Report 2004-101 Summary - December 2004

Prison Industry Authority:

Although It Has Broad Discretion in Pursuing Its Statutory Purposes, It Could Improve Certain Pricing Practices and Develop Performance Measures

HIGHLIGHTS

Our review of the Prison Industry Authority (PIA) revealed the following:

  • Although state law does not require PIA to offer competitive prices and its prices can differ from those of other vendors, PIA could improve certain pricing practices.
  • PIA has not established participation targets for the number of inmates it aims to employ among its various enterprises.
  • PIA has not demonstrated adequately whether and in what manner it fulfills its statutory purpose to reduce the operating costs of the California Department of Corrections.
  • Although PIA has embarked upon various activities aimed at enhancing the employability of its participants, it has not established targets or performance measures to track participants' post-release success and evaluate its own performance.

RESULTS IN BRIEF

The Prison Industry Authority (PIA) operates under the policy guidance of an 11-member Prison Industry Board (board) and exists to employ inmates, to reduce the operating costs of the California Department of Corrections (Corrections), to offer inmates the opportunity to develop effective work habits and occupational skills, and ultimately to be self-supporting by generating sufficient revenue from the sale of products and services to pay for its own expenses. As of July 2004, PIA operated 25 manufacturing, service, and agricultural enterprises within 60 factories and farms at 22 of Corrections' 32 institutions. It recorded approximately $144 million in revenue in fiscal year 2003-04, nearly all of it resulting from purchases by state agencies.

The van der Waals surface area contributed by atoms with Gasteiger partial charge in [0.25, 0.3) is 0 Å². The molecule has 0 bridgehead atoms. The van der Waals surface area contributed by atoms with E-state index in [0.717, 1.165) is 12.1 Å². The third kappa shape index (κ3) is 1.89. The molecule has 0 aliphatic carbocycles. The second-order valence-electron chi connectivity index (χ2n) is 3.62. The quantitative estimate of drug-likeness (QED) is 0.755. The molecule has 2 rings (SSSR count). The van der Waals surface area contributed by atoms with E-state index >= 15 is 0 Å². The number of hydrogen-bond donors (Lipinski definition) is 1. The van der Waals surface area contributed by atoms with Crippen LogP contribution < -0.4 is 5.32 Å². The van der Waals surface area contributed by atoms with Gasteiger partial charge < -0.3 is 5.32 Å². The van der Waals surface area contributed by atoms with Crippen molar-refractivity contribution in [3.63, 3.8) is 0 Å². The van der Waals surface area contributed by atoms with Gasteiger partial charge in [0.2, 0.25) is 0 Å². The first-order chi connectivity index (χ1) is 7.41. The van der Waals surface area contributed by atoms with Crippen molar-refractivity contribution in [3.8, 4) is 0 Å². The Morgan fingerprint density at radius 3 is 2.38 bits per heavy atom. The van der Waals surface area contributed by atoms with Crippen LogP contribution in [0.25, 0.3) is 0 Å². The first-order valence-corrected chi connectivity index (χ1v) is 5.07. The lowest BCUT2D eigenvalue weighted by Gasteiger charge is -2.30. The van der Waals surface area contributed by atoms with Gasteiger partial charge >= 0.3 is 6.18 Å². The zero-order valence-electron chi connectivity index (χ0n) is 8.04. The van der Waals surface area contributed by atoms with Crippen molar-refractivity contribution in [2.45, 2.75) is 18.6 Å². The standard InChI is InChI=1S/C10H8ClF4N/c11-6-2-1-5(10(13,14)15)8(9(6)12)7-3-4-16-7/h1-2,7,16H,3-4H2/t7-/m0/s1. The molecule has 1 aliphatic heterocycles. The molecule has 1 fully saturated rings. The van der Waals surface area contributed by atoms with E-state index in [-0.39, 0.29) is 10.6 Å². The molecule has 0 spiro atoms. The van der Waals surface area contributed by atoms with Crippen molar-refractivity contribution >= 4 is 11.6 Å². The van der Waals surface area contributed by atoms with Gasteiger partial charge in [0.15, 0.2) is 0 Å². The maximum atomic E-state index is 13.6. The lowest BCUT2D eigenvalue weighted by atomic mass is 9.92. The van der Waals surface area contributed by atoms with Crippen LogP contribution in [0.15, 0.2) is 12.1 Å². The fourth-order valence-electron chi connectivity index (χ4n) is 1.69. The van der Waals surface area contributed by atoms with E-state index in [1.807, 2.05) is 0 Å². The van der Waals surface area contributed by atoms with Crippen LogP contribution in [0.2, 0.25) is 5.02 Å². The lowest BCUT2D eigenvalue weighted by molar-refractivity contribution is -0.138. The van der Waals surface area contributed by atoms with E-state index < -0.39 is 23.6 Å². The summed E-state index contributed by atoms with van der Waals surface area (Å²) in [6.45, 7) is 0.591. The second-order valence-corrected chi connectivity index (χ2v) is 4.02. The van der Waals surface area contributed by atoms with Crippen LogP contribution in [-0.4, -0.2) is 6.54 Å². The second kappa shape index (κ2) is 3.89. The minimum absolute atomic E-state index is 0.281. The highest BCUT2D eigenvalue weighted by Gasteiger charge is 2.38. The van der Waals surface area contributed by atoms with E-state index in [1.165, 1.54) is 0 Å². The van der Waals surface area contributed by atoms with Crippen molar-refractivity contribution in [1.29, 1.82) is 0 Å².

Although one of PIA's statutory purposes is to generate sufficient revenue from the sale of its products and services to ultimately be self-supporting, PIA has discretion with regard to how it fulfills this purpose. Over time, it appears that PIA has hovered around self-support; however, state law does not require each enterprise to be self-supporting, and the profits from some enterprises offset the losses in others. Specifically, of the 28 enterprises that experienced financial activity in fiscal year 2003-04, including three that PIA had closed recently, eight profitable enterprises offset much of the losses from 20 other enterprises.

Further, although PIA strives to keep the prices of its products and services competitive, state law does not require it to do so. Nonetheless, our review of the prices for 19 PIA products and services that in fiscal year 2002-03 generated approximately 24 percent of PIA's revenue shows that the prices for 14 of the items fall below the average price of the vendors we reviewed. The prices for an additional two items were no more than 15 percent greater than the average comparable price. Despite PIA's discretion with regard to pricing, we identified certain practices that could be improved, such as product costs of questionable reliability, inadequate documentation justifying its prices, and a lack of policies with regard to special or discount pricing.

In addition, although another of PIA's statutory purposes is to employ inmates, it has not established participation targets for the number of inmates it aims to employ among its various enterprises. Because the Legislature intended in part that PIA employ inmates in order to reduce inmate idleness and prison violence, we would expect PIA to establish long-range annual participation targets and report its progress in meeting these targets to the Legislature. Moreover, although inmates employed in PIA's enterprises contribute toward its ability to be self-supporting, this contribution varies depending on the enterprise. Yet PIA has not established criteria for evaluating each enterprise's combined contribution to PIA's statutory purposes of being self-supporting and employing inmates. Without establishing employment targets and routinely assessing the contribution of each enterprise to profitability as well as inmate employment against criteria, such as profitability per inmate, PIA limits decision makers' ability to assess its overall performance.